Politics of a Warming Arctic
The front line of climate change and the politics of a warming Arctic -
It was just a little over 100 years ago that Robert Peary's expedition first reached the north pole - or at least very close. In 1991 eight "arctic nations" signed the Arctic Environmental Protection Strategy (AEPS), including Canada, the United States, Finland, Iceland, Norway, Sweden, Denmark, and Russia (at the time the USSR). The AEPS identified six principal pollution issues: persistent organic pollutants, oil pollution, heavy metals, noise, radioactivity and acidification. The AEPS set in place mechanisms to monitor, mitigate, conserve and protect Arctic ecosystems.
The AEPS led to the Ottawa Declaration establishing the Arctic Council to further promote cooperation and coordination among these Arctic nations with the inclusion of Arctic Indigenous communities and inhabitants on issues of sustainable development and environmental protection.
Today, the reality of a rapidly changing Arctic climate brings with it a new global political challenge. A challenge that pits Arctic nations in a competition for increasingly available resources just as it calls for more cooperation and collaboration in dealing with the consequences of climate change.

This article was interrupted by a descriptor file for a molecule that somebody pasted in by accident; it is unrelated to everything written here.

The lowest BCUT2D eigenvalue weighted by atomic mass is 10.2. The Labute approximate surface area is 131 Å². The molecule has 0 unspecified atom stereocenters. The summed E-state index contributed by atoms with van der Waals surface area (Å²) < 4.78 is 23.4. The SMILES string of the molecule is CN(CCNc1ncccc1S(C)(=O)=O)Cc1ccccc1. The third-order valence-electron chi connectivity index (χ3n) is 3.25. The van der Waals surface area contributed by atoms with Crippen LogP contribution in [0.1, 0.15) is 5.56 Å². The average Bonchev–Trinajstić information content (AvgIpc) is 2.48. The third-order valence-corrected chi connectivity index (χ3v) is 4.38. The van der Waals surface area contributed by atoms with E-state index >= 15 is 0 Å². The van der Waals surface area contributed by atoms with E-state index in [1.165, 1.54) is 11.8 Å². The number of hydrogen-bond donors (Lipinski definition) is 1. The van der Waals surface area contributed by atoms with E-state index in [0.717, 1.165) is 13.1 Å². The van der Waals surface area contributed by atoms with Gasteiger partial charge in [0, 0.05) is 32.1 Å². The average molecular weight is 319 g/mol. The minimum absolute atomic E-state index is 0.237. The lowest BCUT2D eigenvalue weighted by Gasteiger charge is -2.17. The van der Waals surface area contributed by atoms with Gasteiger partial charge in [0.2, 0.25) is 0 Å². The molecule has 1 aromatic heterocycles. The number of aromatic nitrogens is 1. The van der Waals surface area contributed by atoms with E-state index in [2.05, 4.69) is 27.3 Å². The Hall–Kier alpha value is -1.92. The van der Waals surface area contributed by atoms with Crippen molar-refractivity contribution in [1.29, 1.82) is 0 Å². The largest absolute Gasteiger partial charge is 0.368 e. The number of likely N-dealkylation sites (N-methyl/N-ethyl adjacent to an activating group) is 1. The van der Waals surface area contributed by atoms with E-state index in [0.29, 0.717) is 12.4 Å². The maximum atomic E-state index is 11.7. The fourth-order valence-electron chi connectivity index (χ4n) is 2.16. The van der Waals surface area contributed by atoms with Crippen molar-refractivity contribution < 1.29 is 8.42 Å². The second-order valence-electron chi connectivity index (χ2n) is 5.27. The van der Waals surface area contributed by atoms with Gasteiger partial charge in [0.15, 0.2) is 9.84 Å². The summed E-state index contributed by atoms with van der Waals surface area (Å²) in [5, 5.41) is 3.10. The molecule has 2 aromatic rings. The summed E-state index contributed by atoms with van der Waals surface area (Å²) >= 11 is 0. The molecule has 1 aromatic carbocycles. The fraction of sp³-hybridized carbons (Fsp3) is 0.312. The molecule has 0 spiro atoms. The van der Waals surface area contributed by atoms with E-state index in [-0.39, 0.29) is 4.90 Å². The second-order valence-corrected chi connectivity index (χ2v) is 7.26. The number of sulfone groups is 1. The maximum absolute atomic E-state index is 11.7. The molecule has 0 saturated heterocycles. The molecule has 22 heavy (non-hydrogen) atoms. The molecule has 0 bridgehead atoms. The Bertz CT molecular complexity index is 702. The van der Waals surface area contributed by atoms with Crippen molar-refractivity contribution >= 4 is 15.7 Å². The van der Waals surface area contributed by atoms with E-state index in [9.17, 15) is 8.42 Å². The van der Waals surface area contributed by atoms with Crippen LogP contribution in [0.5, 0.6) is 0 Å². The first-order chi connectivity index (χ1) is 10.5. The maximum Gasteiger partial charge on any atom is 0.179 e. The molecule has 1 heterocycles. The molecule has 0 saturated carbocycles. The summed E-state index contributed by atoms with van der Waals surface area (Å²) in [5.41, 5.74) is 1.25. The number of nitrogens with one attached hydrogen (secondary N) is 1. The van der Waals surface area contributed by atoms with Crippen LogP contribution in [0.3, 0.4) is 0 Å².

"Cooperation of the Arctic is one of the most crucial issues of the 21st century, for many reasons," says Ólafur Ragnar Grímsson, the fifth (and current) president of Iceland. "One is this is the front line of climate change. The aggressive melting of the ice in the Arctic will have consequences all over the world. If only a quarter of the Greenland ice sheet melts will lead to two meters (6.5 feet) rising sea levels everywhere."
As the global population vies for a finite amount of resources, the economic geography of the Arctic also becomes ever more critical.
"In addition," says Grímsson, "the Arctic is one of the richest parts of the world in terms of untapped natural resources. And with the continuous melting of the Arctic sea ice sea ice there will be new shipping lines linking Asia to America and Europe in a revolutionary way like the Suez and the Panama Canal did in their time. That is why the Arctic has now become the new economic and political playing field."
What will come of the region as a warming climate and a race for the region's wealth of natural resources attracts ever more human exploitation? In his book The Scramble for the Arctic: Ownership, Exploitation and Conflict in the Far North, Richard Sale cautions that our history of prudence does not bode well for the Arctic.
“The lesson of history,” says Sale, “is that only under great duress will the privileged give up their privilege.”
"The Arctic goes, and we are not far behind."
Image credits: Arctic Council, Karoli, courtesy flickr